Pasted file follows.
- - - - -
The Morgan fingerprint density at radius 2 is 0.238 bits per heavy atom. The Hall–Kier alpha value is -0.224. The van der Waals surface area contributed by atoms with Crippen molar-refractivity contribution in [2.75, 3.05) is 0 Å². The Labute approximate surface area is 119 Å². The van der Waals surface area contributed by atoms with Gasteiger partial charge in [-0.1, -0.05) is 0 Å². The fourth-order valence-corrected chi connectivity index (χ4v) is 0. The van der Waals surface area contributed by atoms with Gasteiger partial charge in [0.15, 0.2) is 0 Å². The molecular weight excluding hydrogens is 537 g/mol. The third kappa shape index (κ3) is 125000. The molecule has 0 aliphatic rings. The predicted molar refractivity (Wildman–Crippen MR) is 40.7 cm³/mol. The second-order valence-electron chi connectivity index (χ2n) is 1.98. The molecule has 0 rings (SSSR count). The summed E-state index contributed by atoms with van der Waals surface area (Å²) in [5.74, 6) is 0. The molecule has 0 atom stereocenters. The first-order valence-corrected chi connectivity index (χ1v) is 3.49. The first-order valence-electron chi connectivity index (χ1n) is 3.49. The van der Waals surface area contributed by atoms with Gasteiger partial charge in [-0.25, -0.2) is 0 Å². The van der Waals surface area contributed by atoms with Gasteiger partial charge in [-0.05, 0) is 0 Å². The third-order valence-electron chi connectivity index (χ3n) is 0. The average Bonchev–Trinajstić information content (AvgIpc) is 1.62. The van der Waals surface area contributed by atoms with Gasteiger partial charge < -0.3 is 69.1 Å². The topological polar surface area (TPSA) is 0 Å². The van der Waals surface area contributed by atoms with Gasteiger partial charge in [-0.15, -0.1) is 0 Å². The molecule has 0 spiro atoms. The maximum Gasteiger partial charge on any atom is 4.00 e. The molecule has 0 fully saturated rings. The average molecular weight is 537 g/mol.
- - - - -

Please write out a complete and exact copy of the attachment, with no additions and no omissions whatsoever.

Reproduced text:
The Morgan fingerprint density at radius 2 is 0.238 bits per heavy atom. The Hall–Kier alpha value is -0.224. The van der Waals surface area contributed by atoms with Crippen molar-refractivity contribution in [2.75, 3.05) is 0 Å². The Labute approximate surface area is 119 Å². The van der Waals surface area contributed by atoms with Gasteiger partial charge in [-0.1, -0.05) is 0 Å². The fourth-order valence-corrected chi connectivity index (χ4v) is 0. The van der Waals surface area contributed by atoms with Gasteiger partial charge in [0.15, 0.2) is 0 Å². The molecular weight excluding hydrogens is 537 g/mol. The third kappa shape index (κ3) is 125000. The molecule has 0 aliphatic rings. The predicted molar refractivity (Wildman–Crippen MR) is 40.7 cm³/mol. The second-order valence-electron chi connectivity index (χ2n) is 1.98. The molecule has 0 rings (SSSR count). The summed E-state index contributed by atoms with van der Waals surface area (Å²) in [5.74, 6) is 0. The molecule has 0 atom stereocenters. The first-order valence-corrected chi connectivity index (χ1v) is 3.49. The first-order valence-electron chi connectivity index (χ1n) is 3.49. The van der Waals surface area contributed by atoms with Gasteiger partial charge in [-0.25, -0.2) is 0 Å². The van der Waals surface area contributed by atoms with Gasteiger partial charge in [-0.05, 0) is 0 Å². The third-order valence-electron chi connectivity index (χ3n) is 0. The average Bonchev–Trinajstić information content (AvgIpc) is 1.62. The van der Waals surface area contributed by atoms with Gasteiger partial charge < -0.3 is 69.1 Å². The topological polar surface area (TPSA) is 0 Å². The van der Waals surface area contributed by atoms with Gasteiger partial charge in [-0.15, -0.1) is 0 Å². The molecule has 0 spiro atoms. The maximum Gasteiger partial charge on any atom is 4.00 e. The molecule has 0 fully saturated rings. The average molecular weight is 537 g/mol.